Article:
Writing about my job: Internet Blogger

post by AppliedDivinityStudies · 2021-07-19T20:24:31.357Z · EA · GW · 9 comments


  Career Growth
  Path to Impact
  See Also
    previously on my blog:

Response to Aaron Gertler's You should write about your job [EA · GW].


I've been writing since September 1st, 2020, initially about voting and mechanism design, then about an increasingly varied assortment of topics ranging from the importance of economic growth within an EA framework, to the organization of research institutions and more generic career advice.

The blog has been moderately successful in terms of attracting attention from people I respect without causing any major scandals or other negative effects.

I occasionally have some interruptions, but mostly work on the blog full time.


Some skills I've developed include:

These are all skills I've developed during the course of blogging, but you can also see them as (very soft) pre-requisites. If you're really terrible at self-management, blogging might not be a good career. The degree to which this is true depends on your views on growth mindset, your own learning ability, etc. I wrote here that several prominent bloggers were "losers" in some sense in their previous endeavors, and so you shouldn't let failure in some other domain discourage you.

Career Growth

Blogging can be an end-unto-itself, but can also be a useful and low-cost way to earn a formal role at a research or media organization. You quickly build up a portfolio of past writing projects, as well as an audience and potentially connections. Some potential next steps could include:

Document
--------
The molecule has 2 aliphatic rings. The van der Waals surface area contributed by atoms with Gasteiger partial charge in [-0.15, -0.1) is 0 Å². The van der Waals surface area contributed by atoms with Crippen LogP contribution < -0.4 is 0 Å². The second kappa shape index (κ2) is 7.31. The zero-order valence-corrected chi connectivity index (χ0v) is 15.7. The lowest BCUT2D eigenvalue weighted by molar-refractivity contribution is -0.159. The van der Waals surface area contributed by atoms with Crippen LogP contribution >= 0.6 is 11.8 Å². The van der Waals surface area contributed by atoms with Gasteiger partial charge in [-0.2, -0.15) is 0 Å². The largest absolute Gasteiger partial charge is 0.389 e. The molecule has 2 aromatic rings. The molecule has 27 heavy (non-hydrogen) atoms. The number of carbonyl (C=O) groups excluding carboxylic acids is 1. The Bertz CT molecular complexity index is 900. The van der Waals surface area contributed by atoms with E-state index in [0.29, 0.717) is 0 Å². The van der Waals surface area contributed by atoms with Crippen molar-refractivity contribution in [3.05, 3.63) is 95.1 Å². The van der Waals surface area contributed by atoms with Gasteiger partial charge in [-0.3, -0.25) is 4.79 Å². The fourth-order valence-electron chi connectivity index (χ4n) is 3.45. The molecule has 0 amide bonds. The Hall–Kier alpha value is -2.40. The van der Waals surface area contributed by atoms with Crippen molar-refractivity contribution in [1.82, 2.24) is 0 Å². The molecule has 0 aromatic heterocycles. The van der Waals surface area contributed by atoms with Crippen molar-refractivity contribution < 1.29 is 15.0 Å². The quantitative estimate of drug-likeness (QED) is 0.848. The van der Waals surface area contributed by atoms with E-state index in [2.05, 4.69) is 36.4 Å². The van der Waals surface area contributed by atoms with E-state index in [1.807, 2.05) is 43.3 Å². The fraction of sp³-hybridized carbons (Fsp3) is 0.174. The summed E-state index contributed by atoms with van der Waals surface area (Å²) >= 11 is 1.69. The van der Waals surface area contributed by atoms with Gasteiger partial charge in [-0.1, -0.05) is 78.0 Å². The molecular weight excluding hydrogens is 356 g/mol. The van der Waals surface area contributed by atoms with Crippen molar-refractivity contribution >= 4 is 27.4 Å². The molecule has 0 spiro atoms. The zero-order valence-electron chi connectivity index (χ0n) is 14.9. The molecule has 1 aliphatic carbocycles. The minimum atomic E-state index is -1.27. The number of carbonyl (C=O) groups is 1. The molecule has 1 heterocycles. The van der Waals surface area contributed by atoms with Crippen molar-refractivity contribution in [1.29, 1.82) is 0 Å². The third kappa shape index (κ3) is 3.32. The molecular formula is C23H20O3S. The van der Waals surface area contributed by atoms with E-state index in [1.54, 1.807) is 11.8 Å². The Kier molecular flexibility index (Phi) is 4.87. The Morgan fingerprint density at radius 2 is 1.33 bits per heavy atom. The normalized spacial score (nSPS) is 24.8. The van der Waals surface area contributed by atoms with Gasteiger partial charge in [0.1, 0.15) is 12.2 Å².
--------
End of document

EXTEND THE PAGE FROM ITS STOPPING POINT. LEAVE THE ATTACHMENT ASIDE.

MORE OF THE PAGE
I haven't applied for any of these myself, but have talked to people selecting for these roles, and have some sense that they believe blogging is a reasonable entry point. Of course, that depends a lot on what kind of blogging you end up doing, and how well it fits with the interests of those programs.

Path to Impact

Scott Alexander famously wrote "The less useful, and more controversial, a post here is, the more likely it is to get me lots of page views." In one view, this means you should try to:

I don't think Scott is endorsing this strategy, and I wouldn't either. As tempting as it is, the problem is that readers are not fungible. You might end up with 10,000 subscribers, but it doesn't help if they're exclusively the kind of people attractive to useless controversy.

It's difficult to formalize, but my own theory of change is closer to:

The tricky part is "people I consider to be influential". This can mean people with money, or people with large audiences, or people those people respect and listen to. To be clear, this is not really an explicit strategy on my part, but it is how I justify my particular approach to writing.

Other possible paths to impact include:

This last point is somewhat contentious, and can obviously go astray. You also have to play the balancing act of remaining close enough to the community to be trusted, but not so close that you share all their assumptions.


Per week:

All those numbers might be +/- 50%, depending on how I'm feeling. I've also taken a couple months of vacation since September.

I received a small amount of funding from Emergent Ventures. From what I understand, grants go as high as $50,000, but that's not confirmed. You could also get around $80,000k/year from EA Grants, or seek out private donors. I haven't asked the Survival and Flourishing, but historically they seem to give out around $50k for individual grantees. You could also explore Patreon and Substack.


Though it's hard work with uncertain rewards, there are benefits:


As always, you're welcome to email me. If you have questions you think other people would be interested in, please post them on the EA Forum discussion.

See Also

And previously on my blog:


Comments sorted by top scores.

comment by Peter Wildeford (Peter_Hurford) · 2021-07-20T13:25:34.901Z · EA(p) · GW(p)

This is cool, and I think it is underrated as a path. In either case, I wish more people tried out just writing, especially on the EA Forum.